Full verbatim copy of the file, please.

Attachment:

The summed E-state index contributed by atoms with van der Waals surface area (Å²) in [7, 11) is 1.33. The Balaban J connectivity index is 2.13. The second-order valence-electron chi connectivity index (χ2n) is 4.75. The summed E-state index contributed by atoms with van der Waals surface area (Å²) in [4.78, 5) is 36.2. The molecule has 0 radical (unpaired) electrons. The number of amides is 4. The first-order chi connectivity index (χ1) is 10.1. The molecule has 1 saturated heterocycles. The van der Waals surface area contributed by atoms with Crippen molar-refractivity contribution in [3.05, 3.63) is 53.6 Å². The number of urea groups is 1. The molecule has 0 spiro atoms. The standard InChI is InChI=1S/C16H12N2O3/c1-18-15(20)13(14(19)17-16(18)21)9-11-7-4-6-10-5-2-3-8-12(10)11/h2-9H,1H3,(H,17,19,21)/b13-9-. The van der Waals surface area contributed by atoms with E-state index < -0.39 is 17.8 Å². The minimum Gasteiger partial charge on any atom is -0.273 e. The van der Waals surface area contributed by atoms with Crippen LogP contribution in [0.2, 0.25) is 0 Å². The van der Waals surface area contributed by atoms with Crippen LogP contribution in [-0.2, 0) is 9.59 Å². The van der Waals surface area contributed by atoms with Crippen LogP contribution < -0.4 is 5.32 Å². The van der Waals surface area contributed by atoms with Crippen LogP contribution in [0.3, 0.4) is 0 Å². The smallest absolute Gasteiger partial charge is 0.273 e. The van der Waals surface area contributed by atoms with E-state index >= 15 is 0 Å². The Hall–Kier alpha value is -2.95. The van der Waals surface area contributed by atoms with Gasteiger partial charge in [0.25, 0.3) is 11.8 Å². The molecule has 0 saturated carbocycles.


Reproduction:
The summed E-state index contributed by atoms with van der Waals surface area (Å²) in [7, 11) is 1.33. The Balaban J connectivity index is 2.13. The second-order valence-electron chi connectivity index (χ2n) is 4.75. The summed E-state index contributed by atoms with van der Waals surface area (Å²) in [4.78, 5) is 36.2. The molecule has 0 radical (unpaired) electrons. The number of amides is 4. The first-order chi connectivity index (χ1) is 10.1. The molecule has 1 saturated heterocycles. The van der Waals surface area contributed by atoms with Crippen molar-refractivity contribution in [3.05, 3.63) is 53.6 Å². The number of urea groups is 1. The molecule has 0 spiro atoms. The standard InChI is InChI=1S/C16H12N2O3/c1-18-15(20)13(14(19)17-16(18)21)9-11-7-4-6-10-5-2-3-8-12(10)11/h2-9H,1H3,(H,17,19,21)/b13-9-. The van der Waals surface area contributed by atoms with E-state index < -0.39 is 17.8 Å². The minimum Gasteiger partial charge on any atom is -0.273 e. The van der Waals surface area contributed by atoms with Crippen LogP contribution in [0.2, 0.25) is 0 Å². The van der Waals surface area contributed by atoms with Crippen LogP contribution in [-0.2, 0) is 9.59 Å². The van der Waals surface area contributed by atoms with Crippen LogP contribution < -0.4 is 5.32 Å². The van der Waals surface area contributed by atoms with Crippen LogP contribution in [0.3, 0.4) is 0 Å². The smallest absolute Gasteiger partial charge is 0.273 e. The van der Waals surface area contributed by atoms with E-state index >= 15 is 0 Å². The Hall–Kier alpha value is -2.95. The van der Waals surface area contributed by atoms with Gasteiger partial charge in [0.25, 0.3) is 11.8 Å². The molecule has 0 saturated carbocycles.